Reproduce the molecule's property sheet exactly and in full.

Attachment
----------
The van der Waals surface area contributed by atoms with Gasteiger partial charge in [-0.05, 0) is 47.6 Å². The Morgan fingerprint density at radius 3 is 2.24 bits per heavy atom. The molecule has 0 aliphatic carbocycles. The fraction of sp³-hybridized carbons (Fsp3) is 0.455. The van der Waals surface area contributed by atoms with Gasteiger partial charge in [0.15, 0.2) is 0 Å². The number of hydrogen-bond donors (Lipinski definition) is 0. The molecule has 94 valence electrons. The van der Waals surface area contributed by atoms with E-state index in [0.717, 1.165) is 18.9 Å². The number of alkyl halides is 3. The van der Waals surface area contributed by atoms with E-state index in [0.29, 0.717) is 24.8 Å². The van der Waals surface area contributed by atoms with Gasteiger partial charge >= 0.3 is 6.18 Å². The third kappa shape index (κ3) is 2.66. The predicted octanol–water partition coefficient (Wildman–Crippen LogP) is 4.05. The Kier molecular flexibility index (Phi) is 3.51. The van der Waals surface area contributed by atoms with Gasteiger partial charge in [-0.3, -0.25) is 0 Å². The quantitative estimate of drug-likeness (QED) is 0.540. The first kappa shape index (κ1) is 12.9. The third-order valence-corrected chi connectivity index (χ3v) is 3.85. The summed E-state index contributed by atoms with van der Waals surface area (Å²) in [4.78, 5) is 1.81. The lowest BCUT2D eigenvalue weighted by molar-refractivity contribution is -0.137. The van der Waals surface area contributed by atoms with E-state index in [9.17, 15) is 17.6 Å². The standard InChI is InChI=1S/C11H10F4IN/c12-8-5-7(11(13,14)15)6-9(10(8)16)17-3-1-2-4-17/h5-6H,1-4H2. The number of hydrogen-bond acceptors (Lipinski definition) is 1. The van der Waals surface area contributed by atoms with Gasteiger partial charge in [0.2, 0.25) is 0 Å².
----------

The van der Waals surface area contributed by atoms with Gasteiger partial charge in [-0.05, 0) is 47.6 Å². The Morgan fingerprint density at radius 3 is 2.24 bits per heavy atom. The molecule has 0 aliphatic carbocycles. The fraction of sp³-hybridized carbons (Fsp3) is 0.455. The van der Waals surface area contributed by atoms with Gasteiger partial charge in [0.15, 0.2) is 0 Å². The number of hydrogen-bond donors (Lipinski definition) is 0. The molecule has 94 valence electrons. The van der Waals surface area contributed by atoms with E-state index in [0.717, 1.165) is 18.9 Å². The number of alkyl halides is 3. The van der Waals surface area contributed by atoms with E-state index in [0.29, 0.717) is 24.8 Å². The van der Waals surface area contributed by atoms with Gasteiger partial charge >= 0.3 is 6.18 Å². The third kappa shape index (κ3) is 2.66. The predicted octanol–water partition coefficient (Wildman–Crippen LogP) is 4.05. The Kier molecular flexibility index (Phi) is 3.51. The van der Waals surface area contributed by atoms with Gasteiger partial charge in [-0.3, -0.25) is 0 Å². The quantitative estimate of drug-likeness (QED) is 0.540. The first kappa shape index (κ1) is 12.9. The third-order valence-corrected chi connectivity index (χ3v) is 3.85. The summed E-state index contributed by atoms with van der Waals surface area (Å²) in [4.78, 5) is 1.81. The lowest BCUT2D eigenvalue weighted by molar-refractivity contribution is -0.137. The van der Waals surface area contributed by atoms with E-state index in [9.17, 15) is 17.6 Å². The standard InChI is InChI=1S/C11H10F4IN/c12-8-5-7(11(13,14)15)6-9(10(8)16)17-3-1-2-4-17/h5-6H,1-4H2. The number of hydrogen-bond acceptors (Lipinski definition) is 1. The van der Waals surface area contributed by atoms with Gasteiger partial charge in [0.2, 0.25) is 0 Å².